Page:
Published Thursday 28 July 2022 at 19:43
A historical local figure has been commemorated with a street-naming, unveiled this week by a proud family member, Leader of the Council and Blackburn with Darwen Mayor.
Arthur Townsend was born in 1874 and passed away in 1957 at the age of 83. Now, 65 years later, his name is firmly etched in our boroughs history with the unveiling of Alderman Arthur Townsend Way.
The moment was attended by Arthur’s great, great niece, Andrea Townsend, Leader of the Council Cllr Phil Riley, and Blackburn with Darwen Mayor Cllr Suleman Khonat.
I am thrilled that my great, great uncle’s dedication to his various roles and devoted service to Blackburn and its people has been publicly honoured by way of a street sign. I am incredibly proud of him. He gave tirelessly and selflessly. He was a true pioneer.
So, what led to a street being named after a former weaver turned Alderman, who began working in Blackburn’s cotton mills at the age of ten?
Arthur was described by his peers as someone who was completely devoted to his hometown and one of the “best read men in Blackburn”.
Post WW1 saw a cotton-trade slump and mass unemployment set in across many industrial towns – Blackburn included. In times of uncertainty like this, people look for leaders – and Arthur was there ready to take the stage.
He became incredibly active in local politics and was a key member of the Labour Party and Ministry of Labour. During a period where over 30,000 people were unemployed in the town, it’s reported that Arthur spent most of his time, over a period of five years, taking up the cases of fellow weavers with the Labour Exchange authorities, ‘acting as their lawyer’.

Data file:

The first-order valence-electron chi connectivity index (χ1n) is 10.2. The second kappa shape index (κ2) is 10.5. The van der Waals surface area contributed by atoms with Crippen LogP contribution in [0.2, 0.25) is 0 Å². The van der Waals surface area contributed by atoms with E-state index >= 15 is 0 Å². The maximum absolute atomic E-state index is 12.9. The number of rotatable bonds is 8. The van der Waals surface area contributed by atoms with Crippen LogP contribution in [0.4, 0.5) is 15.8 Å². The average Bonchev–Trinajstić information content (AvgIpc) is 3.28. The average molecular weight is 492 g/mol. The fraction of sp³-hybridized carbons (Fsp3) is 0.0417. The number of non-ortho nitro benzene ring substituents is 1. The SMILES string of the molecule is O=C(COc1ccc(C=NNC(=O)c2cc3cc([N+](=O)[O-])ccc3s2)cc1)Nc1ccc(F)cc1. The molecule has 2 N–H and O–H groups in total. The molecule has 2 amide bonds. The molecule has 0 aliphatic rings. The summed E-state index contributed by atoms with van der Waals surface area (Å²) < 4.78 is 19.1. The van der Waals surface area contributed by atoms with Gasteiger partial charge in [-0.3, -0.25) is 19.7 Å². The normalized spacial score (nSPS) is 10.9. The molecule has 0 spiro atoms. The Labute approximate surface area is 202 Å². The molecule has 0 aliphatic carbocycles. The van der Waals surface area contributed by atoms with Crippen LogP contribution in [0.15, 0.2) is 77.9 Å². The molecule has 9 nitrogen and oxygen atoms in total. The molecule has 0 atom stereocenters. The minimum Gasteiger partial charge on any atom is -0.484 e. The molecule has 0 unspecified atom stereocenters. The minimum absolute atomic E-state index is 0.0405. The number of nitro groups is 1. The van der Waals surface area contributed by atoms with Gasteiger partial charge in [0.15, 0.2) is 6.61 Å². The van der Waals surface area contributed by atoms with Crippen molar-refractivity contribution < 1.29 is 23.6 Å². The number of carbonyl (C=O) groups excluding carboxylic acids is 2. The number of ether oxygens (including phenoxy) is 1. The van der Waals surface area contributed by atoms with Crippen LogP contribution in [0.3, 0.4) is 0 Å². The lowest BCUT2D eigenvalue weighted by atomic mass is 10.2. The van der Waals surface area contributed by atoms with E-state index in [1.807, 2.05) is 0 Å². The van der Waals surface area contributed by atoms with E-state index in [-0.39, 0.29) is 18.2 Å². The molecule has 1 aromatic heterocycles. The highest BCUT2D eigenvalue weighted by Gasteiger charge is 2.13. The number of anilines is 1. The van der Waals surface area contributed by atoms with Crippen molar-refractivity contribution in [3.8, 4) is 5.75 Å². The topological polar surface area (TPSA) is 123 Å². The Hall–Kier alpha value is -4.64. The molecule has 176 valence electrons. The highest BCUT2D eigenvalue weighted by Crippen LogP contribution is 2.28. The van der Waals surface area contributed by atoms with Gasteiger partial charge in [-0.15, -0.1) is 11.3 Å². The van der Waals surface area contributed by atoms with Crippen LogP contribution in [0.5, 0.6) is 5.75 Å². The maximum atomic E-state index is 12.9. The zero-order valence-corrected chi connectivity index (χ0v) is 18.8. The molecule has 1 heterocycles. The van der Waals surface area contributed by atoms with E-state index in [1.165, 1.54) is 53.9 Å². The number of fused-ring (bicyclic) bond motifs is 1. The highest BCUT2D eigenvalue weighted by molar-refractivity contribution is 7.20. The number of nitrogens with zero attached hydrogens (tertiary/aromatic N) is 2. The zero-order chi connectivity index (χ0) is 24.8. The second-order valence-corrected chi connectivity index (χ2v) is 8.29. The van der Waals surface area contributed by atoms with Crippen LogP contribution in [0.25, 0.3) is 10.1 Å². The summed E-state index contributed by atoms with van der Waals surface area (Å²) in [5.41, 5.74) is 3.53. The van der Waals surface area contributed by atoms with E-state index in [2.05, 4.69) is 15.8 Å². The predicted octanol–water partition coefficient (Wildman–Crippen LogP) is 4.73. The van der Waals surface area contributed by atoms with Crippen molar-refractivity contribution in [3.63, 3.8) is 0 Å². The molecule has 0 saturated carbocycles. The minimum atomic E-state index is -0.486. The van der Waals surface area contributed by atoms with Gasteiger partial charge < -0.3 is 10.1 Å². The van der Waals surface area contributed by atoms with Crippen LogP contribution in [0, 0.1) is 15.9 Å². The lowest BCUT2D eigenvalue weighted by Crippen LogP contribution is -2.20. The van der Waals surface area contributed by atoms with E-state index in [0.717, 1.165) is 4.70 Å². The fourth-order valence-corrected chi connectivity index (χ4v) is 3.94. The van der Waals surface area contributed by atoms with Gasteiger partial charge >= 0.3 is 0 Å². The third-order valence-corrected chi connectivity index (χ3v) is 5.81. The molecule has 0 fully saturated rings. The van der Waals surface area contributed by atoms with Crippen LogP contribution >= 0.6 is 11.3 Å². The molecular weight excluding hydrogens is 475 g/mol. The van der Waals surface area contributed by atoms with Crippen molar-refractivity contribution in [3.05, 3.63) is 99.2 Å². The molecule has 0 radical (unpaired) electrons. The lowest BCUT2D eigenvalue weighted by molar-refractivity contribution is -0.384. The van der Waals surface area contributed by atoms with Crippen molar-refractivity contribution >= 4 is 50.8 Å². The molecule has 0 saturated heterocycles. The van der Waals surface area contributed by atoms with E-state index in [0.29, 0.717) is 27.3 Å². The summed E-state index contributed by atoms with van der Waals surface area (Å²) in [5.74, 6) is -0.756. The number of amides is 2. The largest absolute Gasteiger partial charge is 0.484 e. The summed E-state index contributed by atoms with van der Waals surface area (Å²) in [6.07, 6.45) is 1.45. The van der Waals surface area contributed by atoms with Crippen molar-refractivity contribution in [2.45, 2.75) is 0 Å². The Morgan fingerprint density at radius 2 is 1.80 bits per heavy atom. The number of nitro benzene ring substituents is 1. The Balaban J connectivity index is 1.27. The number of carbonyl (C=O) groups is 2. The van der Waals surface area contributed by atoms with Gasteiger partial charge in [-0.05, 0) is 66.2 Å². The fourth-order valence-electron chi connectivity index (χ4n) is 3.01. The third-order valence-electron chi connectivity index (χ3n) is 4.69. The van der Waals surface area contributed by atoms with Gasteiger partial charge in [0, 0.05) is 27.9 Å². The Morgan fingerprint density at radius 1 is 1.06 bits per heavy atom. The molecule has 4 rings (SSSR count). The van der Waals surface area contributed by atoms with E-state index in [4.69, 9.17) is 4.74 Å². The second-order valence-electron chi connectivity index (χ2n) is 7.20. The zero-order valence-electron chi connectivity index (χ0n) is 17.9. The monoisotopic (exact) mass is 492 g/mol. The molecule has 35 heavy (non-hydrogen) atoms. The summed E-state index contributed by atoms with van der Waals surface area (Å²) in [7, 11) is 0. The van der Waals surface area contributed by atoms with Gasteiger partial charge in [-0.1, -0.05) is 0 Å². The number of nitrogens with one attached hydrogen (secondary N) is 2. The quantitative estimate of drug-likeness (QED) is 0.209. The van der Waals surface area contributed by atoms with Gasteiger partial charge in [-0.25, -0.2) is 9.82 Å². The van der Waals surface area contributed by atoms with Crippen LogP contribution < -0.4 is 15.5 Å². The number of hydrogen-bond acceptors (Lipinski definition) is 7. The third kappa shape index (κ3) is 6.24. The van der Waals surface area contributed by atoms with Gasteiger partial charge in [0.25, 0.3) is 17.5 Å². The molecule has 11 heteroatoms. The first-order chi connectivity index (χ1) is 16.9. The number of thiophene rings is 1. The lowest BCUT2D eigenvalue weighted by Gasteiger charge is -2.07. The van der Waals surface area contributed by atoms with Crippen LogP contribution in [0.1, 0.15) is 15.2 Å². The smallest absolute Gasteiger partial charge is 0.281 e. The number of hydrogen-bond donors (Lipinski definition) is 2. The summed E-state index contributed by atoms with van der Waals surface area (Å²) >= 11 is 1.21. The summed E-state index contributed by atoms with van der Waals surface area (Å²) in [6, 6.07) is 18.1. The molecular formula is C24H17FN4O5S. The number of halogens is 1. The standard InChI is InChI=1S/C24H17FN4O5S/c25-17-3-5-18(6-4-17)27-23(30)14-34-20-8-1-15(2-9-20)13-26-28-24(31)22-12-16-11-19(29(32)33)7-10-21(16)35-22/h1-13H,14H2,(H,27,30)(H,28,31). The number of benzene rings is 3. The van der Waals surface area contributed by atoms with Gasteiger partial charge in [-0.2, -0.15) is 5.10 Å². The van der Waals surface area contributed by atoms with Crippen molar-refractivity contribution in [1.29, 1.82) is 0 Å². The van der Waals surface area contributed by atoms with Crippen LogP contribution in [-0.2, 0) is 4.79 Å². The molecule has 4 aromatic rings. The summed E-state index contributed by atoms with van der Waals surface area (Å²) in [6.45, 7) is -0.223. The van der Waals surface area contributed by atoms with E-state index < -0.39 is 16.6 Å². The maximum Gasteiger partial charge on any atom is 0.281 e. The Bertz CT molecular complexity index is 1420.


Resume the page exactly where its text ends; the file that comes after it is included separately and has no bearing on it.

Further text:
He also played a prominent role in educational affairs and was a governor of local secondary schools and a proud member of the Education Committee.
His work as Chairman of the Health Committee meant that he had involvement with the Blackburn Royal Infirmary and the East Lancashire Workpeople’s Hospital Fund.
These contributions led to Arthur being commemorated in a ceremony for his dedicated service to the Labour Party in 1942. And in 1954 he received the Civic Medal from the Mayor for outstanding and meritorious service to the town.
Alderman G.B. Eddie stated shortly after the event in 1954:
I know of no man who has given so much to his day and generation and who himself has had so little in return.
Cllr Phil Riley, Leader of Blackburn with Darwen Council, said on the street-naming:
I am delighted to be celebrating the significant achievements of Arthur and the great contributions he made to this town. It is incredibly important to remember our past community heroes and, of course, the history of our borough’s weaving heritage, which lay the foundations of what we are able to build on today.
Alderman Arthur Townsend Way can be found in Blackburn, just by Campbell Street, and will fittingly soon be home to a new development as part of Roe Lee Mill.
Hopefully, the naming of this street has been a step forward in giving a return to one of Blackburn’s finest community heroes.
Andrea Townsend added:
I would like to thank all involved from Blackburn with Darwen Council and Blackburn Central Library (Community History) for their keen interest and involvement.
A graveside service of remembrance and blessing for Alderman Townsend will be held at St Peter’s Churchyard, Salesbury at 11.30am on Sunday 31st July, 2022. All are welcome to attend. People are also invited to attend the morning worship in the church at 10.30am should they so wish.
If you would like to learn more about Alderman Townsend, you can do so by visiting www.cottontown.org and reading the article published by his great, great niece.